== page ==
OS X 10.7 "Lion" is the eighth major release of OS X, and comes with a new philosophical approach to the Mac. Apple has been using OS X for the "Mac OS" as well as the underlying OS for the AppleTV as well as the iOS on iPhones and the iPad, and is now looking to bring some of the innovations in the iOS back to the Mac OS to enhance the Mac experience.
The first is multitouch gestures, a feature that has been progressively implemented into OS X with Apple's multitouch trackpad, Magic mouse, and Magic trackpad input devices. While many might imagine a touch-screen option for notebooks, Apple is not going to go in that direction, indicating user fatigue as the main problem with that approach, but also that it is just cumbersome for most users. Instead, Apple will be concentrating on the horizontal approach to gestures and inputs that we have seen in the multitouch trackpads, and is leaving the onscreen gestures to mobile devices.
The second feature is the implementation of the Mac App Store on OS X. This is available as a standalone application that you can put in your Dock, which will open and show a view into the store similar to the iTunes store. It will allow you to better discover new applications as well as offer easy one-click purchasing and installation of applications. When applications are purchased, they will immediately show in the Dock along with a progress bar indicating the download and installation progress for that application. When the progress bar is done, the application can be launched immediately.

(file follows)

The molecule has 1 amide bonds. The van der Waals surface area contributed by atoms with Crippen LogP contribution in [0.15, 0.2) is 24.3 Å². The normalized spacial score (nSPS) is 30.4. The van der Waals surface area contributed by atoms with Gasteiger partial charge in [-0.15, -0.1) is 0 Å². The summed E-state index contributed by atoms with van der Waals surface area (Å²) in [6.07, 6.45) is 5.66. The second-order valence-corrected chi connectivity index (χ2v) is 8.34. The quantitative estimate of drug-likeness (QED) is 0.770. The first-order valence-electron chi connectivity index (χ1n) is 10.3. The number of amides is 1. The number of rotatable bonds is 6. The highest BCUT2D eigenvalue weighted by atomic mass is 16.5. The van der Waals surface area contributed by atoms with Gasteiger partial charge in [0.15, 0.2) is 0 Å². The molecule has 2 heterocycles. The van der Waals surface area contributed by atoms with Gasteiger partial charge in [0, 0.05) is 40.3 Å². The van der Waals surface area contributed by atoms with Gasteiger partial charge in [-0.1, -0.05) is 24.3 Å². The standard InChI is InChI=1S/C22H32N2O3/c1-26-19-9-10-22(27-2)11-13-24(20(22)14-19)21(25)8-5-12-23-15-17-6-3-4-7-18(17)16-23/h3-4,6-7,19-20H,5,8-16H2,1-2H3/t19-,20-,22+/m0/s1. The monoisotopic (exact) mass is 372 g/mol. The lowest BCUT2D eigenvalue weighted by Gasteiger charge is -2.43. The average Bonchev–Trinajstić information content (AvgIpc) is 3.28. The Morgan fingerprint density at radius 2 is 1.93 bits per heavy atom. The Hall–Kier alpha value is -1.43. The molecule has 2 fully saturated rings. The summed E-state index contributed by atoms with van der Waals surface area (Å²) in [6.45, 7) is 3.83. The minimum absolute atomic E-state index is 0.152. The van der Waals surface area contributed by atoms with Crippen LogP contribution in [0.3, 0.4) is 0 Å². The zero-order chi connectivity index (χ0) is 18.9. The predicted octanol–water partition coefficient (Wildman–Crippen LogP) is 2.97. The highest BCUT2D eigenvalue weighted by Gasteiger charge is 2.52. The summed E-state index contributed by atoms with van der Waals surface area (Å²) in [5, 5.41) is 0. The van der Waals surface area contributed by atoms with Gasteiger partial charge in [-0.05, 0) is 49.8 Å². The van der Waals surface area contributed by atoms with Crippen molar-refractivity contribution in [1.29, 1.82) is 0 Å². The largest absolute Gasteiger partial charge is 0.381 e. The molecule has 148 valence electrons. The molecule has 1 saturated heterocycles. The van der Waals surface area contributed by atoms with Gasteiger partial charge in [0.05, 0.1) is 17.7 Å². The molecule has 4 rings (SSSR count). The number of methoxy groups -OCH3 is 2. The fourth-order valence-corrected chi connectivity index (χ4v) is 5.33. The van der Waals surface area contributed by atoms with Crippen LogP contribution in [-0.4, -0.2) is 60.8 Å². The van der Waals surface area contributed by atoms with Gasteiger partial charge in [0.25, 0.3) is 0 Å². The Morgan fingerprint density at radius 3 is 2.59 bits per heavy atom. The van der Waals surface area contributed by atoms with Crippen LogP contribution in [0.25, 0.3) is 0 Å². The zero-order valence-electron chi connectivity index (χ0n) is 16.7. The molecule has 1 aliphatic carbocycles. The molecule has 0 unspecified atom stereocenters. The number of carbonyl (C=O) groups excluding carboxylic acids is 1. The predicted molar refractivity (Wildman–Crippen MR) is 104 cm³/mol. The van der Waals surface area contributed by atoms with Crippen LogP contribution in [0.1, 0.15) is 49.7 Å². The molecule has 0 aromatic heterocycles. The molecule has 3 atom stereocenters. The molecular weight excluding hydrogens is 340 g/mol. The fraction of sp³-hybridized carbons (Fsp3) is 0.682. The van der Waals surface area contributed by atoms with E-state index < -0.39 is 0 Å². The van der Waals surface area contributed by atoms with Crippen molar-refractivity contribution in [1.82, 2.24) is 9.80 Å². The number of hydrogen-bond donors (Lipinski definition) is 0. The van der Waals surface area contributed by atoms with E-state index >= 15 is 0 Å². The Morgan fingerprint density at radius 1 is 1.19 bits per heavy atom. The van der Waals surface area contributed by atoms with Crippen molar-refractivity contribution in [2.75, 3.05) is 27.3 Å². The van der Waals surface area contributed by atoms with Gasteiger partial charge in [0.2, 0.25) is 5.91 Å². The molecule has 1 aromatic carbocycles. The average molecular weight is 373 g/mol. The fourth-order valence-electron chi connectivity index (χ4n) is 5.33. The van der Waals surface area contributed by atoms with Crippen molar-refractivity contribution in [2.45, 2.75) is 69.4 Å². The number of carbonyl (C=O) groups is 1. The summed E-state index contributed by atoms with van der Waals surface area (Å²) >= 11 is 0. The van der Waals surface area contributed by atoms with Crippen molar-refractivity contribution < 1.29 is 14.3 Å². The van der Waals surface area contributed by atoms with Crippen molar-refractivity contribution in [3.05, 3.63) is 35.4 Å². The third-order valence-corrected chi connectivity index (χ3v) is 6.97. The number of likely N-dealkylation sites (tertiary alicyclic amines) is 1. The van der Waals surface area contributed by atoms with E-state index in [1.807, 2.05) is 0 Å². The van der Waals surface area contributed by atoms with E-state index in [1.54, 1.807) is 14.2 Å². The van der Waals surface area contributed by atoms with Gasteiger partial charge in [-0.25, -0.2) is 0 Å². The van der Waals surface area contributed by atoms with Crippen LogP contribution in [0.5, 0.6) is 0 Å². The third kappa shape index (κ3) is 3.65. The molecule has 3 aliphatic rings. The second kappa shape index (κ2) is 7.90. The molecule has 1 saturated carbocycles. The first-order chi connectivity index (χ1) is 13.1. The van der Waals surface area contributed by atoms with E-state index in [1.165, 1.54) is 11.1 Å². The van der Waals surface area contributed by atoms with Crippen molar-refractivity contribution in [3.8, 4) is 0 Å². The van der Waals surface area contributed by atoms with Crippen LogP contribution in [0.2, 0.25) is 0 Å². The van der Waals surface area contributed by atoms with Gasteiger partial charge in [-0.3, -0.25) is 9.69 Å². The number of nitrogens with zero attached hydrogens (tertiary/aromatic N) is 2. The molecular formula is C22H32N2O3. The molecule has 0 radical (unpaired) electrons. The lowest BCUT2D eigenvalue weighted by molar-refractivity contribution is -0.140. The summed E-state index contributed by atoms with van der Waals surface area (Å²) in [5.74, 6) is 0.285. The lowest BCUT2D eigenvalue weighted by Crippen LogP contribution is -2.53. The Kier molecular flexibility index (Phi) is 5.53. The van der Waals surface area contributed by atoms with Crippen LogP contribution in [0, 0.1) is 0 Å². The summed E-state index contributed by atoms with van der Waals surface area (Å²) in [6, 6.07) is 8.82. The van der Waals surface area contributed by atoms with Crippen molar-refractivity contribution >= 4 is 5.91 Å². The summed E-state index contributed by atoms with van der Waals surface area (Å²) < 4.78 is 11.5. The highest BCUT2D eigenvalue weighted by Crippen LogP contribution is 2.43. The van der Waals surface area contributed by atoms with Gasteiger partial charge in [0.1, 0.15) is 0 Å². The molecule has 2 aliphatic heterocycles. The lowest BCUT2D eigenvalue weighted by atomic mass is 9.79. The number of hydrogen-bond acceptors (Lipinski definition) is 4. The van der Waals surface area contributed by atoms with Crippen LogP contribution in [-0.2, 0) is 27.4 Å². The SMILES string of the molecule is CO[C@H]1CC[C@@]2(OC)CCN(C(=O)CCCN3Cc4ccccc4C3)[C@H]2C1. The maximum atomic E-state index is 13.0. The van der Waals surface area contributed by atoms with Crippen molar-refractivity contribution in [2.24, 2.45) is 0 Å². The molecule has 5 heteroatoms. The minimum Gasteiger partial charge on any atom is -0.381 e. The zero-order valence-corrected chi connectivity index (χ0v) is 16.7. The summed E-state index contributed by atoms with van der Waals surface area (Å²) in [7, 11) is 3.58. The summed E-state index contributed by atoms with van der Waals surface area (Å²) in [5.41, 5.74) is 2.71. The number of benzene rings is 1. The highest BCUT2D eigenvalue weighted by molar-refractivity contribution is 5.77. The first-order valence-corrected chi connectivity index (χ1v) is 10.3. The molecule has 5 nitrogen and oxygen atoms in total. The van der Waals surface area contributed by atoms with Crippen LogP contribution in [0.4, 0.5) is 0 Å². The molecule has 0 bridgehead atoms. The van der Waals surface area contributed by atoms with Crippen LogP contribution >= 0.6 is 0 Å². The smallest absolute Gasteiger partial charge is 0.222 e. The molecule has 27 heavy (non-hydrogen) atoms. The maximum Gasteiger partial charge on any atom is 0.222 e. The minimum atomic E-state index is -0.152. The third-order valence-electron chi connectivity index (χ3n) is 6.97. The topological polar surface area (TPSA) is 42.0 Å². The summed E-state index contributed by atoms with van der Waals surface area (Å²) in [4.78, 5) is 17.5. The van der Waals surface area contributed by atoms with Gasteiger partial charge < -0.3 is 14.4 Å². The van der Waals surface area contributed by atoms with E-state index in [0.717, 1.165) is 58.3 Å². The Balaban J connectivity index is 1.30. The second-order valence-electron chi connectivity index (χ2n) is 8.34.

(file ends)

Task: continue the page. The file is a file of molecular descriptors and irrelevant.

While Apple is advertising the new App Store for Lion, the program will be available for Snow Leopard within 90 days, so stay tuned. Apple has a developer kit to hopefully get other applications into the store besides its iLife and iWork suites, and we expect that like the current App Store for the iOS, it will populate rather quickly.… Read more
Editor's note: We used Cover It Live for this event, so if you missed the live blog, you can still replay it in the embedded component below. Replaying the event will give you all the live updates along with questions and commentary from our readers and CNET editors. For those of you who just want the updates, we've included them in regular text here. You can find a brief summary of what was announced in our followup article here.
CUPERTINO, Calif.--Fresh off of crowing about strong iPhone sales, and unloading on Google and Android, Apple is turning its attention to one of its smallest businesses: the Mac.
Join us live as we find out for sure what Apple has in store. Our coverage begins just before 10 a.m. PDT today. You can follow the blow-by-blow account in the Cover It Live module below.
Those of you on Apple devices can watch Apple's own live stream of the event here: http://events.apple.com.edgesuite.net/1010qwoeiuryfg/event/index.html. The stream requires Safari 4 or 5 on Mac OS X Snow Leopard or Safari on iOS 3 or later. It can also be watched on non-Apple products by using a media player called VLC (download here) and inserting the URL into the Open Network Stream option under the media tab.
9:52 a.m. PDT: Hi everyone, thanks for joining us! We're just getting settled inside Town Hall here on the Apple campus. The event should begin in about 10 minutes.
9:56 a.m. (Josh Lowensohn): Hey, Josh here. I'm on photo duty this morning. Ina will be on in a second to corral your comments.
9:59 a.m.: Lights are lowering. Here we go. … Read more
Steve Jobs clearly puts a premium on preannouncement secrecy. That's precisely why he might not be too happy this morning.